Zachs declined to name his social equity partner, who he said is required to have at least 50 percent equity in the venture as well as a key decision-making role, which he explained as a matter of protecting the safety and privacy of his partner. Zachs noted that marijuana remains illegal on the federal level.

At a recent hearing in Old Saybrook, the reception to application was mixed, with some residents supportive of a new business that will bring revenue for the town, and some vocal opponents with concerns about traffic and safety – including Police Chief Michael Spera who warned his department would need to expand if a dispensary is opened in town.

On Monday, the town’s zoning commission continued a public hearing on the dispensary until September to give the company time to address questions about traffic concerns that could come from increased activity at the location, which directly abuts the Route 1 off-ramp from Interstate 95 south.

Zachs said he was not surprised by the concerns of some residents because Fine Fettle has encountered similar concerns when seeking approval in other towns, and because marijuana is an unknown and new industry in Connecticut.

“There’s a lot of concerns that are totally valid, but I think the history of operating across the country has shown that a lot of these are upfront concerns and are not as big of an issue as time goes on,” Zachs said.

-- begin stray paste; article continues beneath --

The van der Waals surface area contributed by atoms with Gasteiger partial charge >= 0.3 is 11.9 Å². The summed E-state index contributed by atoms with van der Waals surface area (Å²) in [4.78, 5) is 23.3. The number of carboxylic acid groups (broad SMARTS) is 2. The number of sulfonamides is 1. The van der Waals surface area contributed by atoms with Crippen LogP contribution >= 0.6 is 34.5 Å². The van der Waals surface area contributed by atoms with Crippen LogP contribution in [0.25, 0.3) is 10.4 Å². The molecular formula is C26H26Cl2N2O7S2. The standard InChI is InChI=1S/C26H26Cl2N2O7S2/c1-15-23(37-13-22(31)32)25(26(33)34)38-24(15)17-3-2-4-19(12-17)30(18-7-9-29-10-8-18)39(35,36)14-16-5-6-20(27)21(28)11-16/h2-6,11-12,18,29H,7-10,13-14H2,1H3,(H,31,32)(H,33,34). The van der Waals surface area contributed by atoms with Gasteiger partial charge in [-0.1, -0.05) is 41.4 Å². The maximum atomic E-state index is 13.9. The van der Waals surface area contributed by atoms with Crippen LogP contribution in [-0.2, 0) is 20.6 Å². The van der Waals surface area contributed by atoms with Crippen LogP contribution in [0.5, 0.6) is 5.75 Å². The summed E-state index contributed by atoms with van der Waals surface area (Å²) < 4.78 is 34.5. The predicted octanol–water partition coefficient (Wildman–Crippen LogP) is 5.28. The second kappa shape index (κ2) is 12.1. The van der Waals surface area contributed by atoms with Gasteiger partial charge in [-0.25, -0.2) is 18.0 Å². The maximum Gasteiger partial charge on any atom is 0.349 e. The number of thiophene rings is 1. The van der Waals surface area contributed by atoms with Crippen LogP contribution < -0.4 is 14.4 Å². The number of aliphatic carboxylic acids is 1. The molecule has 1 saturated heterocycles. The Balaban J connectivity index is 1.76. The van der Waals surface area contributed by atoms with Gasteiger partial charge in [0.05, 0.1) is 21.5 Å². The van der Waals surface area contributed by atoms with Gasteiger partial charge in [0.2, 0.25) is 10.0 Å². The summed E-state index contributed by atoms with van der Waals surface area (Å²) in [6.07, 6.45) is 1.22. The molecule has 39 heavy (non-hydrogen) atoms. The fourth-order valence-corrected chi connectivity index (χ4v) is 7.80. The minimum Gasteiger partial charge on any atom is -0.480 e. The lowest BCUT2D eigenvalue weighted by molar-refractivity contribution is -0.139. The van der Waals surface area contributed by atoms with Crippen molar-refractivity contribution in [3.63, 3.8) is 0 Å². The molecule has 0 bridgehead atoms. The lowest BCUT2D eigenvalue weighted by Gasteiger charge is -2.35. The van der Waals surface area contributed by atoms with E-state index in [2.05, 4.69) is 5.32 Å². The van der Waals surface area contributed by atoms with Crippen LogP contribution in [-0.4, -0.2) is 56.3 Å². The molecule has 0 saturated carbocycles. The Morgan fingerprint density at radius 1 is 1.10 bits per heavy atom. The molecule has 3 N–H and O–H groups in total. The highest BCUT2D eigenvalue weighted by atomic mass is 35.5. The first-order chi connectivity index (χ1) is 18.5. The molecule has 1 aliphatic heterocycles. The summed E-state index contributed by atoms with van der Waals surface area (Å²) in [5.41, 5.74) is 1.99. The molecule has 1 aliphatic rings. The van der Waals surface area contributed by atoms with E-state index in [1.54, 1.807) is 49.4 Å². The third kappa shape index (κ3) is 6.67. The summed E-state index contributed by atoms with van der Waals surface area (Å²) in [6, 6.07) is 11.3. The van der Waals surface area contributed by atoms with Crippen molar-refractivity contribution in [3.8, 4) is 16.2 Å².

He said Fine Fettle is working on a larger, peer-reviewed traffic study after zoning commissioners questioned the completeness of a traffic impact letter submitted with its application. Zachs said the estimated traffic of 40 to 45 customers an hour was much smaller than something like a grocery store, and that it could be managed by working together with the town and police.

“We don’t want to just say, ‘Hey, this is what it is,’” Zachs said. “We’d much rather have a conversation around, how can we help mitigate that and how can we plan for it.”

Despite comments made by Spera to the zoning commission on Monday night, Zachs said that the dispensary would not lead to nuisance odors.

According to Zachs, about 65 percent of its products will be edibles or concentrates that don’t smell of marijuana, and the packaged product would be held in a vault with eight inches of concrete, in a building with charcoal filters in its HVAC system. Zachs said that purchases aren’t allowed to be opened or consumed on site.

“The smell just doesn’t come up from these retail facilities in the way that people generally worry about,” Zachs said.

The proposed location on the Boston Post Road received zoning approval for a medical marijuana dispensary in 2018, but it did not receive a state license to operate. Regulations the zoning commission approved earlier this year limited potential marijuana dispensaries to the two locations in town where medical dispensaries had previously been granted zoning approval.

Zachs said that, in addition to the specific property being defined in the town’s zoning for marijuana, Old Saybrook is a good location for the business because there is a gap on the shoreline in Middlesex County.

“We think Old Saybrook and the shoreline is a good market,” Zachs said. “There’s a dispensary in Groton and there’s one in Branford, so to be in between that we think is going to bring good access.”

This story has been updated to clarify that the 20-mile exclusion applies only to dispensaries owned by a single company